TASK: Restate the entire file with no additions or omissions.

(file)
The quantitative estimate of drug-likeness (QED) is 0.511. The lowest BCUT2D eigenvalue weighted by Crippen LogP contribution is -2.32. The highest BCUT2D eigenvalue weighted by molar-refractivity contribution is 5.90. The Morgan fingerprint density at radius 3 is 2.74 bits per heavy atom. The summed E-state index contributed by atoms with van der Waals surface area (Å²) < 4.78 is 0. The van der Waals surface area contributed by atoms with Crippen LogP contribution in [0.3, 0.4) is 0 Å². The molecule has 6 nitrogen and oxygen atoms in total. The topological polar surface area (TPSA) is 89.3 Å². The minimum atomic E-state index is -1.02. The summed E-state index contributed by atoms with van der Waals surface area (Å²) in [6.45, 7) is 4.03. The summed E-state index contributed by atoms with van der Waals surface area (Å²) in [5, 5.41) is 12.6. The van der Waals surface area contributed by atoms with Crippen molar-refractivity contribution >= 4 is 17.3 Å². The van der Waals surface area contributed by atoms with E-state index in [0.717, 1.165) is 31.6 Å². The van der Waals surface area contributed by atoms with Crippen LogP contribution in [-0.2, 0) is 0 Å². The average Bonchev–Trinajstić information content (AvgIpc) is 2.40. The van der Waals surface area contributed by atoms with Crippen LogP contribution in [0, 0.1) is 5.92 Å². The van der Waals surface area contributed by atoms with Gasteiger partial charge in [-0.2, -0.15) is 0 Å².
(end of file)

The quantitative estimate of drug-likeness (QED) is 0.511. The lowest BCUT2D eigenvalue weighted by Crippen LogP contribution is -2.32. The highest BCUT2D eigenvalue weighted by molar-refractivity contribution is 5.90. The Morgan fingerprint density at radius 3 is 2.74 bits per heavy atom. The summed E-state index contributed by atoms with van der Waals surface area (Å²) < 4.78 is 0. The van der Waals surface area contributed by atoms with Crippen LogP contribution in [0.3, 0.4) is 0 Å². The molecule has 6 nitrogen and oxygen atoms in total. The topological polar surface area (TPSA) is 89.3 Å². The minimum atomic E-state index is -1.02. The summed E-state index contributed by atoms with van der Waals surface area (Å²) in [6.45, 7) is 4.03. The summed E-state index contributed by atoms with van der Waals surface area (Å²) in [5, 5.41) is 12.6. The van der Waals surface area contributed by atoms with Crippen molar-refractivity contribution >= 4 is 17.3 Å². The van der Waals surface area contributed by atoms with E-state index in [0.717, 1.165) is 31.6 Å². The van der Waals surface area contributed by atoms with Crippen LogP contribution in [-0.2, 0) is 0 Å². The average Bonchev–Trinajstić information content (AvgIpc) is 2.40. The van der Waals surface area contributed by atoms with Crippen LogP contribution in [0, 0.1) is 5.92 Å². The van der Waals surface area contributed by atoms with Gasteiger partial charge in [-0.2, -0.15) is 0 Å².